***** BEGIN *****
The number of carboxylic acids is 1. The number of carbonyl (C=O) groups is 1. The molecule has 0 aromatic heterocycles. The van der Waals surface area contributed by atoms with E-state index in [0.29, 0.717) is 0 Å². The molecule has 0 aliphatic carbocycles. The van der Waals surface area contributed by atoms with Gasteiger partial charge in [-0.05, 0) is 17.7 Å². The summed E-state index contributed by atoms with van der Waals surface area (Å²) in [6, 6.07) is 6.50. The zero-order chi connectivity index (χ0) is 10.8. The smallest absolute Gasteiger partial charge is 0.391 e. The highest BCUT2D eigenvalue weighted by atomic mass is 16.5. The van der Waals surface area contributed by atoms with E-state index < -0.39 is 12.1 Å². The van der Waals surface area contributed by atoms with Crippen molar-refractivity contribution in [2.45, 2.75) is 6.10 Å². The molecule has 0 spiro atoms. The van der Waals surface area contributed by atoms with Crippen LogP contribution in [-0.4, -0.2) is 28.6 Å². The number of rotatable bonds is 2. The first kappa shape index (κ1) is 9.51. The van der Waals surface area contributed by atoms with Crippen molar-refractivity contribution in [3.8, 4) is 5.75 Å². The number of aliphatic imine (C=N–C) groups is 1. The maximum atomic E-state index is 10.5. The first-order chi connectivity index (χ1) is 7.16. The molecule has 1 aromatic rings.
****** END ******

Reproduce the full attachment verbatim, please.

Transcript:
The number of carboxylic acids is 1. The number of carbonyl (C=O) groups is 1. The molecule has 0 aromatic heterocycles. The van der Waals surface area contributed by atoms with E-state index in [0.29, 0.717) is 0 Å². The molecule has 0 aliphatic carbocycles. The van der Waals surface area contributed by atoms with Gasteiger partial charge in [-0.05, 0) is 17.7 Å². The summed E-state index contributed by atoms with van der Waals surface area (Å²) in [6, 6.07) is 6.50. The zero-order chi connectivity index (χ0) is 10.8. The smallest absolute Gasteiger partial charge is 0.391 e. The highest BCUT2D eigenvalue weighted by atomic mass is 16.5. The van der Waals surface area contributed by atoms with E-state index < -0.39 is 12.1 Å². The van der Waals surface area contributed by atoms with Crippen molar-refractivity contribution in [2.45, 2.75) is 6.10 Å². The molecule has 0 spiro atoms. The van der Waals surface area contributed by atoms with Crippen LogP contribution in [-0.4, -0.2) is 28.6 Å². The number of rotatable bonds is 2. The first kappa shape index (κ1) is 9.51. The van der Waals surface area contributed by atoms with Crippen molar-refractivity contribution in [3.8, 4) is 5.75 Å². The number of aliphatic imine (C=N–C) groups is 1. The maximum atomic E-state index is 10.5. The first-order chi connectivity index (χ1) is 7.16. The molecule has 1 aromatic rings.